Beginning to Read Thinking and Learning about Print

ISBN-10: 0262510766

ISBN-13: 9780262510769

Edition: 1994

Authors: Marilyn Jager Adams

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Beginning to Read reconciles the debate that has divided theorists for decades over the "right" way to help children learn to read. Drawing on a rich array of research on the nature and development of reading proficiency, Adams shows educators that they need not remain trapped in the phonics versus teaching-for-meaning dilemma. She proposes that phonics can work together with the whole language approach to teaching reading and provides an integrated treatment of the knowledge and process involved in skillful reading, the issues surrounding their acquisition, and the implications for reading instruction. A Bradford Book
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Book details

List price: $36.00
Copyright year: 1994
Publisher: MIT Press
Publication date: 2/3/1994
Binding: Paperback
Pages: 504
Size: 6.25" wide x 9.00" long x 1.25" tall
Weight: 1.848
Language: English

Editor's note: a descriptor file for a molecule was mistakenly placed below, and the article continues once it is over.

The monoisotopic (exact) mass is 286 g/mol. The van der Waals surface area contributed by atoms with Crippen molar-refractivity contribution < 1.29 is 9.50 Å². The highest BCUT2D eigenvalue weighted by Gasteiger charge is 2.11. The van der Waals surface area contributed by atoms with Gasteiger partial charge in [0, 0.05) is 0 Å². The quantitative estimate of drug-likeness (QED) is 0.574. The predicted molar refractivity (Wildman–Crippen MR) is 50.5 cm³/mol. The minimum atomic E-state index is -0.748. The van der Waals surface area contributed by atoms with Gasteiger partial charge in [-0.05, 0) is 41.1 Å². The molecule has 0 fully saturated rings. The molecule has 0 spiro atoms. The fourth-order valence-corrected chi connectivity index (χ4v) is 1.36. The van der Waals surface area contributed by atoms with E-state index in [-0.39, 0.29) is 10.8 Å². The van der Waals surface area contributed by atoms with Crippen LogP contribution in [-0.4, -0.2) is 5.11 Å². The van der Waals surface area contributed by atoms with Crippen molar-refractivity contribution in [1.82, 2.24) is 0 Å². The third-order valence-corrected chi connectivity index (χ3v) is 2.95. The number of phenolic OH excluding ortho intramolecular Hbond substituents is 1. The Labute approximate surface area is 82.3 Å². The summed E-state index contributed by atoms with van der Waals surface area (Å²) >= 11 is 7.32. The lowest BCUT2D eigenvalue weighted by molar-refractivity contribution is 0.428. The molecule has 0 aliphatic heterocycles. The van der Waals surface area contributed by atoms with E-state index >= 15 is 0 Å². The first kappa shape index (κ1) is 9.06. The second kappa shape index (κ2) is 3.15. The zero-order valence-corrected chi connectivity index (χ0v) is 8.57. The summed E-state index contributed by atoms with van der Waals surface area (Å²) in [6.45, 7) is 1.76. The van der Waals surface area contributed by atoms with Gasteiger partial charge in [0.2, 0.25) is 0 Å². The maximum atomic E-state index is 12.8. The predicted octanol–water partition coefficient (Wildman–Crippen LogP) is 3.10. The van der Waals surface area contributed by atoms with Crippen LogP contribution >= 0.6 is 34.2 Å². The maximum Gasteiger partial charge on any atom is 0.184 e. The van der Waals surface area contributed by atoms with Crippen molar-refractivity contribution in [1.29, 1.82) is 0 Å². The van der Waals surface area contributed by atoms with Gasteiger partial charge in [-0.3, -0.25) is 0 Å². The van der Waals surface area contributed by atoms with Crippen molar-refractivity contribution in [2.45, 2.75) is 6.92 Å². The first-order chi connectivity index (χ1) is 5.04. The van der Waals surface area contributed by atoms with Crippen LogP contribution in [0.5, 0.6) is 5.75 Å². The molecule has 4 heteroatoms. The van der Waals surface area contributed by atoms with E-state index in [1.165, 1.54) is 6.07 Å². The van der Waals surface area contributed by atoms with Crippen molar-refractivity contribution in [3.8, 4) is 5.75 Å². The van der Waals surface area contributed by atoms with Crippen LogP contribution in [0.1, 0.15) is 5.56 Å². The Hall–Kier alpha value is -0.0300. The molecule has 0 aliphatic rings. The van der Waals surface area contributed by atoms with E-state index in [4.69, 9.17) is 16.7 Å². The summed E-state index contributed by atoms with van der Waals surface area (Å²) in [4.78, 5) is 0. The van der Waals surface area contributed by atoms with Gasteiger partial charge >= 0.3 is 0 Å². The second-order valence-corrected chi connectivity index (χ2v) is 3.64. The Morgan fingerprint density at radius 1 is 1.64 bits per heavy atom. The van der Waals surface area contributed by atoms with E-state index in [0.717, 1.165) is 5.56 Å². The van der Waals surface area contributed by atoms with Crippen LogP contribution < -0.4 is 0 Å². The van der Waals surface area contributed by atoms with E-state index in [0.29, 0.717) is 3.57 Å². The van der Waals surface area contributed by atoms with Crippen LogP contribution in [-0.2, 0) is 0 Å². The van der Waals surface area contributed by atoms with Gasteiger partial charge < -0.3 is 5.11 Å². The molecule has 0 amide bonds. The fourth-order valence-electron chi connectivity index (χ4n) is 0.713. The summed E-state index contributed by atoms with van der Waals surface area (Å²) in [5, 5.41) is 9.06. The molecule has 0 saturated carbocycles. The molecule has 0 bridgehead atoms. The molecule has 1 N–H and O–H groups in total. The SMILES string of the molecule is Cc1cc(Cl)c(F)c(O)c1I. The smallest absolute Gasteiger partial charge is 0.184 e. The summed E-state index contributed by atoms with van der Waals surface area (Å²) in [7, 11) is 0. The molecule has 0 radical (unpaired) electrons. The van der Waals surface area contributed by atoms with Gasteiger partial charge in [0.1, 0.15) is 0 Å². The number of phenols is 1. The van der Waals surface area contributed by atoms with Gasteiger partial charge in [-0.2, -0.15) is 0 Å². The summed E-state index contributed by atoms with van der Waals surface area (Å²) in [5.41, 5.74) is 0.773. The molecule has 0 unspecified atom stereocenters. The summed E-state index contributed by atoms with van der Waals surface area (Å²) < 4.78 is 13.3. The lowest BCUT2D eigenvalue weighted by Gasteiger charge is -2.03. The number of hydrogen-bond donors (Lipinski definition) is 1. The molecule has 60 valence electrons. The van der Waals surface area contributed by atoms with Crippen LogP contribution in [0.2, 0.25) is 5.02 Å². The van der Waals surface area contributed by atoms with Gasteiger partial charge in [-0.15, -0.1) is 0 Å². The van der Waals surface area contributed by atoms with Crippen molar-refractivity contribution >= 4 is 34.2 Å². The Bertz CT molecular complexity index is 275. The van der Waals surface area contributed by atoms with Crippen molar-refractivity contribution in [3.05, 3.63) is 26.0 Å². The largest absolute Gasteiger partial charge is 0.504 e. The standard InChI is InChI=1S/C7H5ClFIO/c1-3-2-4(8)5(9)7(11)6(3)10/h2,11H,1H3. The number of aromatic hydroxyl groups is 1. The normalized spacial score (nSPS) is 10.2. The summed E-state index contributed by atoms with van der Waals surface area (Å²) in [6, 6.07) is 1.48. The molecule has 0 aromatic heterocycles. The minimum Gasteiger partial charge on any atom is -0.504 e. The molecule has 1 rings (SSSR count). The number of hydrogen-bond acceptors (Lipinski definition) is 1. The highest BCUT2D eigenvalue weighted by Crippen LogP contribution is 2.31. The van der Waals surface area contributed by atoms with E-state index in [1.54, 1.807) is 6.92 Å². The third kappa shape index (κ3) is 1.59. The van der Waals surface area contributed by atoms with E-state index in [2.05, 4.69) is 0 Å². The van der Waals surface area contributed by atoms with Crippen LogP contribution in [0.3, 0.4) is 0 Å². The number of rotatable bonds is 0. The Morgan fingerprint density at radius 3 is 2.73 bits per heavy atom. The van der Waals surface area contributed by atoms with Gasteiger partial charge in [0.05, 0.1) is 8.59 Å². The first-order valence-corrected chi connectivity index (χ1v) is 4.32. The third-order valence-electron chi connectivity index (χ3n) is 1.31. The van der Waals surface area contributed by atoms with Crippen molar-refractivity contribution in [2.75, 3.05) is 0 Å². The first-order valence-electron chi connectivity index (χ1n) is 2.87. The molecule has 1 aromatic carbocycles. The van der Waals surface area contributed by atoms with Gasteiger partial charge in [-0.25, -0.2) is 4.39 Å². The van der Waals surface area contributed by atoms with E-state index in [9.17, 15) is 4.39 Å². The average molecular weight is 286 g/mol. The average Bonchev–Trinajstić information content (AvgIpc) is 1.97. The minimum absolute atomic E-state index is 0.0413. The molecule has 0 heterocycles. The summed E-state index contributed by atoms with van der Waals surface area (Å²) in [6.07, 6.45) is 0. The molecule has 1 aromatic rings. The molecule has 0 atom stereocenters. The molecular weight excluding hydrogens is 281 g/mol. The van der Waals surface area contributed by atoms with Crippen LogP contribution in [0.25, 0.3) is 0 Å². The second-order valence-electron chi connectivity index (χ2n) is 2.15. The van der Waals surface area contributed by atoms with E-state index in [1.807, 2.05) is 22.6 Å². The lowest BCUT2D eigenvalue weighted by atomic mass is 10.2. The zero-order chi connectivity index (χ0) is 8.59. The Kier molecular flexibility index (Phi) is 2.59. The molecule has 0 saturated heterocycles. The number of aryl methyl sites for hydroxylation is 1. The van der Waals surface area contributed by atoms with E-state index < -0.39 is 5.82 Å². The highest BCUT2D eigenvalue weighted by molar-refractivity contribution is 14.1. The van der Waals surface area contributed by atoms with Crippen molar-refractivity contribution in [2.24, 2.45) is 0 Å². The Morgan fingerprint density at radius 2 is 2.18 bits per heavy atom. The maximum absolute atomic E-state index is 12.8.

Marilyn Jager Adams, Ph.D., a visiting scholar at the Harvard University Graduate School of Education, received her Ph.D. in cognitive and developmental psychology from Brown University in 1975 and has been working on issues of education and cognition ever since. In 1995, she was presented with the American Educational Research Association#39;s (AERA) Sylvia Scribner Award for Outstanding Contribution to Education through Research. In addition to a number of chapter and journal articles, Dr. Adams is the author of the landmark synthesis of research on reading and its acquisition, Beginning to Read: Thinking and Learning About Print (MIT Press, 1990). She is also the principal author of several classroom resources, including the kindergarten and primary levels of Collections for Young Scholars (SRA/McGraw-Hill, 1995) and Odyssey: A Curriculum for Thinking (Charlesbridge, 1986), and experimentally validated program on thinking skills that was originally developed for Venezuelan barrio students. Dr. Adams was Vice President (1995-1997) of AERA and a member of the Study Committee for the National Academy of Sciences#39; Committee on the Prevention of Reading Difficulties in Young Children, the College Boards#39; Advisory Committee for Research and Development, and the planning committee for the 1992 National Assessment of Educational Progress in Reading. She is a member of the national advisory boards for the Consortium on Reading Excellence (CORE), the Orton/International Dyslexia Society, the Society for the Scientific Study of Reading, and the Neuhaus Education Center. She is on the Literacy Advisory Board for Sesame Street and for Between the Lions, a forthcoming television show for 4- to 7-year olds, and has also worked on early literacy products with a number of educational software groups including Apt Productions, Breakthrough, Cast, Disney Interactive, Microsoft, Sunburst/Software for Success, 7th Level, and The Waterford Institute.